United States District Court, N.D. Alabama, Jasper Division
MEMORANDUM OF OPINION
Scott Coogler, United States District Judge.
the Court is Defendants' First Motion to Dismiss First
Amended Complaint in part. (Doc. 27.) Plaintiffs have filed a
timely response. (Doc. 30.) After the parties had fully
briefed the motion, the Court held oral argument on
Defendants' Motion. The motion is now ripe for review.
For the reasons stated below, Defendants' Motion (doc.
27) is due to be granted in part and denied in part.
December 13, 2017, Sheriff's Deputies Jared Tidwell and
Terry Rich as well as City of Hamilton Police Officers Jorden
Carter and Trey Webb (collectively “Defendants”)
were mistakenly sent to the home of Billy Ray Sims
(“Sims”) in the early hours of the morning. When
Defendants arrived at Sims's home, they did not identify
themselves to Sims. Instead, Defendants walked onto
Sims's property and shined their flashlights into his
home. Sims, believing the Defendants were intruders, grabbed
his firearm and held it in his hand. Sims confronted the
Defendants, but did not raise his weapon. Trey Webb fired his
service weapon at Sims. The other Defendants then fired at
Sims. Sims was shot several times. Sims died while awaiting
general, a pleading must include “a short and plain
statement of the claim showing that the pleader is entitled
to relief.” Fed.R.Civ.P. 8(a)(2). However, in order to
withstand a motion to dismiss pursuant to Fed.R.Civ.P.
12(b)(6), a complaint “must plead enough facts to state
a claim to relief that is plausible on its face.”
Ray v. Spirit Airlines, Inc., 836 F.3d 1340, 1347-48
(11th Cir. 2016) (quoting Bell Atl. Corp. v.
Twombly, 550 U.S. 544, 570 (2007)) (internal quotation
marks omitted). “A claim has facial plausibility when
the plaintiff pleads factual content that allows the court to
draw the reasonable inference that the defendant is liable
for the misconduct alleged.” Ashcroft v.
Iqbal, 556 U.S. 662, 678 (2009). Stated another way, the
factual allegations in the complaint must be sufficient to
“raise a right to relief above the speculative
level.” Edwards v. Prime, Inc., 602 F.3d 1276,
1291 (11th Cir. 2010). A complaint that “succeeds in
identifying facts that are suggestive enough to render [the
necessary elements of a claim] plausible” will survive
a motion to dismiss. Watts v. Fla. Int'l Univ.,
495 F.3d 1289, 1296 (11th Cir. 2007) (quoting
Twombly, 550 U.S. at 556) (internal quotation marks
evaluating the sufficiency of a complaint, this Court first
“identif[ies] pleadings that, because they are no more
than conclusions, are not entitled to the assumption of
truth.” Iqbal, 556 U.S. at 679. This Court
then “assume[s] the veracity” of the
complaint's “well-pleaded factual
allegations” and “determine[s] whether they
plausibly give rise to an entitlement to relief.”
Id. Review of the complaint is “a
context-specific task that requires [this Court] to draw on
its judicial experience and common sense.” Id.
If the pleading “contain[s] enough information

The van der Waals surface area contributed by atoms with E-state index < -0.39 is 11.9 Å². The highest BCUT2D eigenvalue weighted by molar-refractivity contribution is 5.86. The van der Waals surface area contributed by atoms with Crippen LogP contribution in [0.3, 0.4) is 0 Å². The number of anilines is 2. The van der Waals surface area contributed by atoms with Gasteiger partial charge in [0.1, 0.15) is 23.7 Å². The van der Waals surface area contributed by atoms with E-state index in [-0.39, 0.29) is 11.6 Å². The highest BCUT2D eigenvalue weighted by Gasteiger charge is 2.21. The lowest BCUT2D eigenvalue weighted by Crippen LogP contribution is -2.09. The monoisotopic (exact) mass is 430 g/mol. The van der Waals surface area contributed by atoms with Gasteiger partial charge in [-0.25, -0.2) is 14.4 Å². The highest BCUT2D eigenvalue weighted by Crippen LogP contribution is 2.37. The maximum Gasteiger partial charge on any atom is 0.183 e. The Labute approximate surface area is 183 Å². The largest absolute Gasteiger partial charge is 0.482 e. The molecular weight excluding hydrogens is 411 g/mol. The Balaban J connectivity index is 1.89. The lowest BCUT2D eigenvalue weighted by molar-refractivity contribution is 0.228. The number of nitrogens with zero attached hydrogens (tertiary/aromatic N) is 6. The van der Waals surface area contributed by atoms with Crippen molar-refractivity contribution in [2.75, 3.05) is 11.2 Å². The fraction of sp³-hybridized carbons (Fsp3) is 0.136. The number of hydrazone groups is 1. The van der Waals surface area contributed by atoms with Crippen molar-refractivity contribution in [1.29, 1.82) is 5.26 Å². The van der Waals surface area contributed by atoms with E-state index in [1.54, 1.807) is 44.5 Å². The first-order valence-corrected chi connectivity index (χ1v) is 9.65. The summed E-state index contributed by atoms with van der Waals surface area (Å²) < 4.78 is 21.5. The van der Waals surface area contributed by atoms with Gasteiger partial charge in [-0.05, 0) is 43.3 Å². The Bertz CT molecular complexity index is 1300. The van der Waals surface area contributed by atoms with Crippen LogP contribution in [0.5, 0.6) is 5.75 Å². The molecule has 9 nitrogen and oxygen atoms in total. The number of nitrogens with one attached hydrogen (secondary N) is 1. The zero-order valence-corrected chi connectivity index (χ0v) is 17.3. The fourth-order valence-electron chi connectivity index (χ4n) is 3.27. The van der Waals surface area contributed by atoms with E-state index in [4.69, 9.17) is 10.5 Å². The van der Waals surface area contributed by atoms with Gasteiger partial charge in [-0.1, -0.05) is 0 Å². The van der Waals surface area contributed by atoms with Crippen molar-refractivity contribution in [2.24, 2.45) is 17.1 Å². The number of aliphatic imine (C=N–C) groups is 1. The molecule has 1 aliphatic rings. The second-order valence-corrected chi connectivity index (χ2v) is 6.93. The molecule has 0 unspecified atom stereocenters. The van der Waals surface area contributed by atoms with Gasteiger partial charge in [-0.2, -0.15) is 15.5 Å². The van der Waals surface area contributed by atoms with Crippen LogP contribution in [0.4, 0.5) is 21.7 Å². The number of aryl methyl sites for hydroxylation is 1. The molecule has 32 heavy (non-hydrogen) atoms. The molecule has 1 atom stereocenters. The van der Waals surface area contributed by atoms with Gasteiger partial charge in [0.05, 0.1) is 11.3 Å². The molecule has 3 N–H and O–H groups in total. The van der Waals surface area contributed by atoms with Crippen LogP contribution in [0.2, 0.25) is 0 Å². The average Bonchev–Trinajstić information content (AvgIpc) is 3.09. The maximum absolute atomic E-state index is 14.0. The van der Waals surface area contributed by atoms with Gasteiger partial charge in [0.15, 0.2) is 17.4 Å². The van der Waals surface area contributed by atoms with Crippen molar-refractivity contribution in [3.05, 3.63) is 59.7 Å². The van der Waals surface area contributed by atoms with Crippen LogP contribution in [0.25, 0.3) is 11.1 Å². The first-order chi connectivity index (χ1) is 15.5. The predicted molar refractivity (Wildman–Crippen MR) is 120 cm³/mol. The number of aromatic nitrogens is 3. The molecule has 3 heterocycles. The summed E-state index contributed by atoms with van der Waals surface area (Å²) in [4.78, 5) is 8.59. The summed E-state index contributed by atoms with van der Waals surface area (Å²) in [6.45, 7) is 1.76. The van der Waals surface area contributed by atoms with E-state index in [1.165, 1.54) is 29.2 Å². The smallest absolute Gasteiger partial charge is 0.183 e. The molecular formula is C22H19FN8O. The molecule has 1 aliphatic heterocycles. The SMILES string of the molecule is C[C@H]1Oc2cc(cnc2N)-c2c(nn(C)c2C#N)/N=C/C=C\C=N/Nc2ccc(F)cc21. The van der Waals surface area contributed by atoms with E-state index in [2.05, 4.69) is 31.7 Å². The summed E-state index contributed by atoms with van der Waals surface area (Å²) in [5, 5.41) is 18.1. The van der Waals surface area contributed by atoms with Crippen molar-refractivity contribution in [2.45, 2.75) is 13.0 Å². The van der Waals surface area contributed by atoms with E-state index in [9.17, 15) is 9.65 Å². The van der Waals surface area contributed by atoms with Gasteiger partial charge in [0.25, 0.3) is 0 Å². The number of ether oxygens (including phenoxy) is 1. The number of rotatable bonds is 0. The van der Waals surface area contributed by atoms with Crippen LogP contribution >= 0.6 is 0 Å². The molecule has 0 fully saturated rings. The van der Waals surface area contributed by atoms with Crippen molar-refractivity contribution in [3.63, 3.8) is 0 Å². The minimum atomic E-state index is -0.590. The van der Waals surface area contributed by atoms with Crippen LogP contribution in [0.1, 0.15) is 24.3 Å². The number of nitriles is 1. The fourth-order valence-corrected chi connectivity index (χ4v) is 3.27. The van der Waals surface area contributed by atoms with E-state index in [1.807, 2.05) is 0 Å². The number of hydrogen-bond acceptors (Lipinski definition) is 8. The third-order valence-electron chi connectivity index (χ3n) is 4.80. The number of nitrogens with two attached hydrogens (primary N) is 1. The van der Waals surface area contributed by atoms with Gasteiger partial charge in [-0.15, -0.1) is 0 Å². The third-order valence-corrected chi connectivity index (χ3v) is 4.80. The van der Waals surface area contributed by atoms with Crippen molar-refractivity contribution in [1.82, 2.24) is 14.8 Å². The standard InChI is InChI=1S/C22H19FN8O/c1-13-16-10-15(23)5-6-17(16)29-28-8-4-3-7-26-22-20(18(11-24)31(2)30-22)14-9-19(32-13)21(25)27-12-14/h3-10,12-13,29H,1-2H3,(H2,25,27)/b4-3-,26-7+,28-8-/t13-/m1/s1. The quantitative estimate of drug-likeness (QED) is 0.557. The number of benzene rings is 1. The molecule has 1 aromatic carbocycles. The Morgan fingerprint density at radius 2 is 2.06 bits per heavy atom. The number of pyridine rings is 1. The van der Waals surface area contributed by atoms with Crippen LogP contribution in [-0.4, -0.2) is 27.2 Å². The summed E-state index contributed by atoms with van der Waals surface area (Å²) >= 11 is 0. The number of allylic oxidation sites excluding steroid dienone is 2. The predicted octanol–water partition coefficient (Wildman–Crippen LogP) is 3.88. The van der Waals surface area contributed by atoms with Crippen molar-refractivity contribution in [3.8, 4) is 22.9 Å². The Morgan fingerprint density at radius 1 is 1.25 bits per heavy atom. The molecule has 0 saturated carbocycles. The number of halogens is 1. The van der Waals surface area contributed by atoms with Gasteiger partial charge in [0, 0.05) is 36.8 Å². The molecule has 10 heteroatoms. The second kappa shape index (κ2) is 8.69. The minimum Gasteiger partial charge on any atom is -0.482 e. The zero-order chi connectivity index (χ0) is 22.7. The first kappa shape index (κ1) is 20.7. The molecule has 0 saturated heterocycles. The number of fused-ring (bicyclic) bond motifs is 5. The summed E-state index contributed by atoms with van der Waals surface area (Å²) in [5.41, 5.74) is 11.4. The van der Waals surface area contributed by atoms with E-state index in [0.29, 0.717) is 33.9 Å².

regarding the material elements of a cause of action to
support recovery under some ‘viable legal theory,
'” it satisfies the notice pleading standard.
Am. Fed'n of Labor & Cong. of Indus. Orgs. v.
City of Miami, 637 F.3d 1178, 1186 (11th Cir. 2011)
(quoting Roe v. Aware Woman Ctr. for Choice, Inc.,
253 F.3d 678, 683-84 (11th Cir. 2001)).
Section 1983 Claims
1983 provides a remedy for violations of protected
constitutional rights. Rushing v. Parker, 599 F.3d
1263, 1265 (11th Cir. 2010). “To state a claim under
§ 1983, a plaintiff must allege the violation of a right
secured by the Constitution and laws of the United States,
and must show that the alleged deprivation was committed by a
person acting under color of state law.” West v.
Atkins, 487 U.S. 42, 48 (1988).
argue that Counts I-IV of Sims's amended complaint, i.e.
his § 1983 claims, are due to be dismissed because they
do not indicate what federal or constitutional right was
alleged to be violated by Defendants' actions. Plaintiffs
in response assert that they have provided Defendants with
sufficient notice of the underlying constitutional rights
alleged to be violated in each Count, but request leave to
amend their amended complaint if the Court finds that
Defendants do not have sufficient notice as to the
Constitutional basis for their claims. While the Court agrees
with Plaintiffs' general proposition that they need not
plead their exact legal theories to survive a motion to
dismiss, the Court does note that Plaintiffs are required to
provide some notice to Defendants as to the Constitutional or
Federal statutory rights alleged to be violated to support a
§ 1983 claim. See Graham v. Connor, 490 U.S.
386, 393-94 (1989) (“As we have said many times, §
1983 is not itself a source of substantive rights. . .
.”). Defendants, and this Court for that matter, should
not have to hypothesize as to the Constitutional basis for
Plaintiffs' claims. Accordingly, Plaintiffs are granted
leave to amend their amended complaint to state the
underlying constitutional basis for their § 1983 claims.
Plaintiffs will have ten (10) days from the date of this
order to amend their amended complaint.
Unlawful Search and Seizure
Defendants assert that Plaintiffs have not plead a plausible
claim for unlawful search and seizure, presuming such a claim
is brought under the Fourth Amendment, because the actions
alleged do not plausibly constitute a search and seizure.
Defendants then argue that even if Plaintiffs stated a claim
for unlawful search and seizure Sims's death abated the